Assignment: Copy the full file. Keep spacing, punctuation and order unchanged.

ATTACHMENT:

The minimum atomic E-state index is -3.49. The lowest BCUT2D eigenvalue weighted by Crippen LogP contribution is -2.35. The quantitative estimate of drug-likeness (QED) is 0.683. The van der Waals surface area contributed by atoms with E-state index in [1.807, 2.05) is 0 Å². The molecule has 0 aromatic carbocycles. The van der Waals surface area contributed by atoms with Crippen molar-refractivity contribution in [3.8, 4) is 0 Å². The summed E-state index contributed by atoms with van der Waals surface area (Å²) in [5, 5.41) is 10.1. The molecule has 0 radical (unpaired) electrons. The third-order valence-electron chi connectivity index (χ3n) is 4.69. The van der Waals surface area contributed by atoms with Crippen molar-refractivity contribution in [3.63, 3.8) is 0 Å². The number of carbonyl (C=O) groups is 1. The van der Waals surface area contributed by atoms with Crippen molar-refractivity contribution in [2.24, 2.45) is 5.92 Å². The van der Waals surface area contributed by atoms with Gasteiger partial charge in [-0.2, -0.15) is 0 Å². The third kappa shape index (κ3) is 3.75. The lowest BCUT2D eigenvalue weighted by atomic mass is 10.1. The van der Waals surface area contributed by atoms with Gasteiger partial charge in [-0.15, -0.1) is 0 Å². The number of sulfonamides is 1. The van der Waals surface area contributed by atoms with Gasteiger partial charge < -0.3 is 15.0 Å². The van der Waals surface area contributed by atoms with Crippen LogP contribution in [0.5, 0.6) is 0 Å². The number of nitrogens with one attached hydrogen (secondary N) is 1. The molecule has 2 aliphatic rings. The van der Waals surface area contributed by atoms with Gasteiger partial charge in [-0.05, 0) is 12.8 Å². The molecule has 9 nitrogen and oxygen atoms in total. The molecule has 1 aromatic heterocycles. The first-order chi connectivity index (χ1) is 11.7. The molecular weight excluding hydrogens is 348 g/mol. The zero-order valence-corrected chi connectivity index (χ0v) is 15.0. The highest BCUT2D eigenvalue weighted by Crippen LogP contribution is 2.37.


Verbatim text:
The minimum atomic E-state index is -3.49. The lowest BCUT2D eigenvalue weighted by Crippen LogP contribution is -2.35. The quantitative estimate of drug-likeness (QED) is 0.683. The van der Waals surface area contributed by atoms with E-state index in [1.807, 2.05) is 0 Å². The molecule has 0 aromatic carbocycles. The van der Waals surface area contributed by atoms with Crippen molar-refractivity contribution in [3.8, 4) is 0 Å². The summed E-state index contributed by atoms with van der Waals surface area (Å²) in [5, 5.41) is 10.1. The molecule has 0 radical (unpaired) electrons. The third-order valence-electron chi connectivity index (χ3n) is 4.69. The van der Waals surface area contributed by atoms with Crippen molar-refractivity contribution in [3.63, 3.8) is 0 Å². The number of carbonyl (C=O) groups is 1. The van der Waals surface area contributed by atoms with Crippen molar-refractivity contribution in [2.24, 2.45) is 5.92 Å². The van der Waals surface area contributed by atoms with Gasteiger partial charge in [-0.2, -0.15) is 0 Å². The third kappa shape index (κ3) is 3.75. The lowest BCUT2D eigenvalue weighted by atomic mass is 10.1. The van der Waals surface area contributed by atoms with Gasteiger partial charge in [-0.15, -0.1) is 0 Å². The number of sulfonamides is 1. The van der Waals surface area contributed by atoms with Gasteiger partial charge < -0.3 is 15.0 Å². The van der Waals surface area contributed by atoms with Crippen LogP contribution in [0.5, 0.6) is 0 Å². The number of nitrogens with one attached hydrogen (secondary N) is 1. The molecule has 2 aliphatic rings. The van der Waals surface area contributed by atoms with Gasteiger partial charge in [-0.05, 0) is 12.8 Å². The molecule has 9 nitrogen and oxygen atoms in total. The molecule has 1 aromatic heterocycles. The first-order chi connectivity index (χ1) is 11.7. The molecular weight excluding hydrogens is 348 g/mol. The zero-order valence-corrected chi connectivity index (χ0v) is 15.0. The highest BCUT2D eigenvalue weighted by Crippen LogP contribution is 2.37.